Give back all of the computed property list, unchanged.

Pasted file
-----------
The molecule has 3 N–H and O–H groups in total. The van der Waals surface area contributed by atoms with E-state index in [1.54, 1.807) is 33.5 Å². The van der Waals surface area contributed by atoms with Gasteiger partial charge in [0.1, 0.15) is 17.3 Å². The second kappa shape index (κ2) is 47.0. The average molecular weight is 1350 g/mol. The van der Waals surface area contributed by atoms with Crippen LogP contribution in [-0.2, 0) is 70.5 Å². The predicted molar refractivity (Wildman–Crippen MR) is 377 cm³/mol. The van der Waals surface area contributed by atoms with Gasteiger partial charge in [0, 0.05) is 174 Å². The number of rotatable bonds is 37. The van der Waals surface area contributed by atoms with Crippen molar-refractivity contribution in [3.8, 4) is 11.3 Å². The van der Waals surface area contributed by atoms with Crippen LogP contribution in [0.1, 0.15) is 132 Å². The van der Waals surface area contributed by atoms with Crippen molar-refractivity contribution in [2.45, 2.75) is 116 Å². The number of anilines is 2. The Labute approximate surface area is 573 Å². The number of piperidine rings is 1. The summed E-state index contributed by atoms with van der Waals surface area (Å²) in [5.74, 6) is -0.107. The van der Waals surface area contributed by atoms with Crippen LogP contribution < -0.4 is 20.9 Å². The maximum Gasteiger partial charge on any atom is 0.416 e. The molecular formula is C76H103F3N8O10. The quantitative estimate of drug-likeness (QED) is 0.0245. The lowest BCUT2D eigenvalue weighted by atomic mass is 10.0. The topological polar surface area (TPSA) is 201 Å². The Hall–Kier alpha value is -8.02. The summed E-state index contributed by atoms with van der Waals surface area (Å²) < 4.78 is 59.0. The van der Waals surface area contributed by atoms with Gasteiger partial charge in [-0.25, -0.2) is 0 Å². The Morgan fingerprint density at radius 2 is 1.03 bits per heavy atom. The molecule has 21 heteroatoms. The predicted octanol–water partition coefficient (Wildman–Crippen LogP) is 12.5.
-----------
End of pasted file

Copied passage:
The molecule has 3 N–H and O–H groups in total. The van der Waals surface area contributed by atoms with E-state index in [1.54, 1.807) is 33.5 Å². The van der Waals surface area contributed by atoms with Gasteiger partial charge in [0.1, 0.15) is 17.3 Å². The second kappa shape index (κ2) is 47.0. The average molecular weight is 1350 g/mol. The van der Waals surface area contributed by atoms with Crippen LogP contribution in [-0.2, 0) is 70.5 Å². The predicted molar refractivity (Wildman–Crippen MR) is 377 cm³/mol. The van der Waals surface area contributed by atoms with Gasteiger partial charge in [0, 0.05) is 174 Å². The number of rotatable bonds is 37. The van der Waals surface area contributed by atoms with Crippen molar-refractivity contribution in [3.8, 4) is 11.3 Å². The van der Waals surface area contributed by atoms with Crippen LogP contribution in [0.1, 0.15) is 132 Å². The van der Waals surface area contributed by atoms with Crippen molar-refractivity contribution in [2.45, 2.75) is 116 Å². The number of anilines is 2. The Labute approximate surface area is 573 Å². The number of piperidine rings is 1. The summed E-state index contributed by atoms with van der Waals surface area (Å²) in [5.74, 6) is -0.107. The van der Waals surface area contributed by atoms with Crippen LogP contribution < -0.4 is 20.9 Å². The maximum Gasteiger partial charge on any atom is 0.416 e. The molecular formula is C76H103F3N8O10. The quantitative estimate of drug-likeness (QED) is 0.0245. The lowest BCUT2D eigenvalue weighted by atomic mass is 10.0. The topological polar surface area (TPSA) is 201 Å². The Hall–Kier alpha value is -8.02. The summed E-state index contributed by atoms with van der Waals surface area (Å²) < 4.78 is 59.0. The van der Waals surface area contributed by atoms with Gasteiger partial charge in [-0.25, -0.2) is 0 Å². The Morgan fingerprint density at radius 2 is 1.03 bits per heavy atom. The molecule has 21 heteroatoms. The predicted octanol–water partition coefficient (Wildman–Crippen LogP) is 12.5.